FISH analysis was performed on 5-micron-thick formalin fixed paraffin-embedded tissue samples. Deparaffinization, pre-hybridization and hybridization steps were conducted according to the datasheet. One hundred tumors cells were analyzed on the fluorescent microscope (Olympus BX61; Olympus Optical, Japan). The cells were captured on a computer system with a digital camera (XLMM, Dage- MTI, IN, USA), and compatible software (Duet®, Bioview Ltd., Israel). Dual-color paired probes for 1p and 1q (1p36 Spectrum Orange and 1q25 Spectrum Green, Vysis LSI probes, Abbott Molecular, Des Plaines, IL) were hybridized simultaneously on one slide, and similarly those for 19q, and 19p (19q13 Spectrum Orange and 19p13 Spectrum Green, Vysis LSI probes, Abbott Molecular, Des Plaines, IL) were used on a separate slide. A proportion is used due to the fact that a significant number of nuclei would have reduced comparison/control (green) signals because of tissue sectioning removing portions of the nuclei. Based on laboratory experience, a proportion <0.80 was considered as a deletion. The ratio of SpectrumOrange to SpectrumGreen signals (total orange/total green) was calculated.

Statistical Analysis
Statistical analyses were performed using IBM SPSS Statistics for Windows, Version 21.0. (IBM Corp., Armonk, NY). Descriptive statistics were used to describe the data. Normal distribution was tested by the Kolmogorov- Smirnov and Shapiro-Wilk tests. Non-parametric data were compared using the Chi-square test. The Kaplan-Meier method was used for survival analysis, and the log-rank test (Mantel-Cox) was performed to compare the survival curves between the groups. The confidence intervals were calculated at the 95% confidence level and differences at p <0.05 were considered statistically significant.


Clinicopathologic Demographics
A total of 84 patients consisting of 52 men (61.9%) and 32 women (38.1%) were recruited. Their mean age was 44.68 ± 14.12 years (range 12–82 years). The mean duration of follow-up was 24-60 months. There were 65 patients (77.3%) aged less than 55 years, and 19 patients (22.6%) older than 55 years. The WHO 2016 revised diagnosis of the study group was as follows: 10 diffuse astrocytomas - IDH-mutant (11.9%); 3 diffuse astrocytomas- IDH-WT (3.5%); 4 anaplastic astrocytomas- IDH-mutant (4.7%); 23 ODs-IDH-mutant, and 1p/19q codeleted (27.3%); 14 anaplastic ODs, IDH-mutant & 1p/19q-codeleted (16.6%); 1 OD NOS (1.1%); 1 anaplastic oligoastrocytoma (1.1%), and 28 GBM-IDH-WT (33.3%). Biopsy was carried out only in 10 patients (11.9%), and debulking surgery was performed in 74 patients (88%). 80 patients (95.2%) were treated with some form of adjuvant radiotherapy and/ or chemotherapy, while 4 (4.7%) patients did not receive any adjuvant radio-chemotherapy. 61 patients were alive (72.6%) while 19 patients (22.6%) died (Table I).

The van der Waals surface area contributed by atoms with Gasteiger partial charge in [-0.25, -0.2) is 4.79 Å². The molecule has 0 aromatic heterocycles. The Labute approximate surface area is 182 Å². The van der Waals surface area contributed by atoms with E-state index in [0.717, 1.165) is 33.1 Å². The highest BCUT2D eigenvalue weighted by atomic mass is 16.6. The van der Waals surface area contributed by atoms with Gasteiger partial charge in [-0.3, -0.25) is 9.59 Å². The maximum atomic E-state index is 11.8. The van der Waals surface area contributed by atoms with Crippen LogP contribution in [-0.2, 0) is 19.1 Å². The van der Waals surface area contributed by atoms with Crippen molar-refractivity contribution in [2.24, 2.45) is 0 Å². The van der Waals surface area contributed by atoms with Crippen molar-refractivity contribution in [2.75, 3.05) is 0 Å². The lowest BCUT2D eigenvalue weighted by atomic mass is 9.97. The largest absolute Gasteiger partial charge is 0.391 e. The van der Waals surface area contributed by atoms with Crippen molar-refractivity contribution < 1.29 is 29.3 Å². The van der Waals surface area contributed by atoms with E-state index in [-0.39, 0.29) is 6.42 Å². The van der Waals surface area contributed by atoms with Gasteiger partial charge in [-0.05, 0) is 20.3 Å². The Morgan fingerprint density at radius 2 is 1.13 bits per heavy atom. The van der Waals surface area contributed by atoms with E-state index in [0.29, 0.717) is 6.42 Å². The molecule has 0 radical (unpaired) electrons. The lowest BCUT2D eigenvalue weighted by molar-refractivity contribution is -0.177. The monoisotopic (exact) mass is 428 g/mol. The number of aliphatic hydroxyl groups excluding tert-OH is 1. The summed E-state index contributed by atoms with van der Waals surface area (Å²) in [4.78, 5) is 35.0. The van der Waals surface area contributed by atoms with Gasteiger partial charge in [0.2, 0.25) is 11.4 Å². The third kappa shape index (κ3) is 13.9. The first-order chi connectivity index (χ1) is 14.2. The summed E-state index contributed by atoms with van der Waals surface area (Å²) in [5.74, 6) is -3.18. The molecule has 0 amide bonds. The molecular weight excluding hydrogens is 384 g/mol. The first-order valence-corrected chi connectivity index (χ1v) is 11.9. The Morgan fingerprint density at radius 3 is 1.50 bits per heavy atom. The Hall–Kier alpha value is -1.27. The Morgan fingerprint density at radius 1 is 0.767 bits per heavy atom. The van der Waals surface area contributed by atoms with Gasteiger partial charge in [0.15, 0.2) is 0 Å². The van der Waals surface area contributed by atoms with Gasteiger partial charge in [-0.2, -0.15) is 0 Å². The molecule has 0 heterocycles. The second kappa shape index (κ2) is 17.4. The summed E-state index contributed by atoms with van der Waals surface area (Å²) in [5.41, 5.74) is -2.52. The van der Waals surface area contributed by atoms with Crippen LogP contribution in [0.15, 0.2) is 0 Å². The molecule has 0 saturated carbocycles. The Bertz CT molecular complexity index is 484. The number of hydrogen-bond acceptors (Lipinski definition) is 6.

TERT Promoter Mutations and Alterations in Other Genes
Overall, TERT promoter mutations were present in 57 of 84 (67.9%) gliomas [20 (60.6%) in grade II, 12 (66.6%) in grade III, and 25 (92.5%) in grade IV]. The C228T mutation was detected in 42 tumors (53.8%), whereas the C250T mutation was found in 15 cases (19.2%), supporting the predominance of the C228T mutation in glioma. Primary glioblastomas had the highest frequency of TERT promoter mutations (25/28; 89.2%, p=0.006) followed by oligodendrogliomas (29/35; 82.8%, p<0.001), while astrocytomas showed the lowest frequency, with 3 out of 15 (20%, p=0.107) samples showing mutations (Table II). TERT promoter mutations were found to be associated with high grade (grade III/IV) tumors when compared to lower grade (grade II) lesions (p<0.033), and were more frequent in patients older than 55 years of age (p=0.023). A statistically significant association was observed between the TERT mutation and the diagnosis (p<0.001). We performed post hoc power analysis by G*Power The Type II error (β) probability was less than 0.01 (power >0.99) for the combined diagnostic algorithm (Figure 1).

Figure 1: Specificity and sensitivity of TERT mutation in glioblastoma, oligodendroglioma / anaplastic oligodendroglioma, and astrocytoma / anaplastic astrocytoma.

Table II: The frequency of TERTp mutations.

IDH gene mutations were present in 44 tumors (42 of these being IDH1 R132H mutations). Twenty-nine of these (corresponding to oligodendrogliomas) harbored a concomitant 1p/19q co-deletion, and all of them except three were also TERT promoter mutant.